So the crazy story goes that this car is new to me. A family member on vacation was visiting and the transmission went out on the 2010 Santa Fe with 170K (2.4L FWD early production). So another family member gave her their old suburban. She subsequently decided that they were not going to fix the car and signed the title over to me to junk or sell. I decided to fix the car and give my higher mileage car to another family member.
I got a salvage yard transmission and it was delivered to the shop that was going to do the swap. They installed new seals (input and output) and new filter. The torque converter from the salvage transmission was also used. The source car only had 80K miles on it. The shop I have never done business with before but was recommended by my brotherinlaw. My brotherinlaw is like me and typically DIY all repairs when time permits. I personally would have done the swap but lack of free time constrained me from doing it. My current project is rebuilding a ford V10 in a shuttlebus. That is a big job and I don’t have the time for two major repairs at once.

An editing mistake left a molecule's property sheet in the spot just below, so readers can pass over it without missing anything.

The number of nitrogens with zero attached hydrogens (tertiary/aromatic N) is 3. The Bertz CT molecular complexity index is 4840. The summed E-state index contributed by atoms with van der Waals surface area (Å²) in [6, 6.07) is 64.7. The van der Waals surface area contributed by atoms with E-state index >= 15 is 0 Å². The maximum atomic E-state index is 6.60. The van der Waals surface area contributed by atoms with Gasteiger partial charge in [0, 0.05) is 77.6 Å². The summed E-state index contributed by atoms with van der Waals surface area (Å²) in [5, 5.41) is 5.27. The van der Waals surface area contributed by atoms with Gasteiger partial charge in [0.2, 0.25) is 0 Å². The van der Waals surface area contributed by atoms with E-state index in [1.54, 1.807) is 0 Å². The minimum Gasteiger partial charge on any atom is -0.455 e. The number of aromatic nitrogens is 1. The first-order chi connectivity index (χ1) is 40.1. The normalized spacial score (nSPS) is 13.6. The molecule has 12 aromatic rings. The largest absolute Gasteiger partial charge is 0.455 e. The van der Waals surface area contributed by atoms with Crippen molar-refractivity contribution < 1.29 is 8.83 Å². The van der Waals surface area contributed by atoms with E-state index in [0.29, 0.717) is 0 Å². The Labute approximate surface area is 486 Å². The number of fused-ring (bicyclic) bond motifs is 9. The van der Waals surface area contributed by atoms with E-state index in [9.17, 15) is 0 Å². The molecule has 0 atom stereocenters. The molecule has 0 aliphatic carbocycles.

I picked it up this weekend and drive it to work on Monday. I noticed a oil leak under the car at work. After I got home I crawled under the car to check it out and it is new red transmission fluid leaking from the bell housing area which would lead me to believe the input seal is bad. I have called the shop and left them a voice mail.
Given the labor and materials for the swap was $600 I am not sure what to expect and there is no way for me to verify what the problem is. I suspect that it is a bad seal install job (factory seals were ordered) or maybe the wrong seal. What I really want to avoid is paying another $600 in labor for the seal to be replaced. I get it that if the seal is faulty that it is not the mechanics fault but I also know from my years of wrenching that it is easy to damage a seal like this when installing. Another possibility is that they overfilled the transmission and that excess fluid was pushed out? There is also the possibility that the transmission or torque converter was damaged in the accident. Ugg this is why I typically always do my own mechanical work. When I run into these issues that I know happen, there is nobody but myself to blame.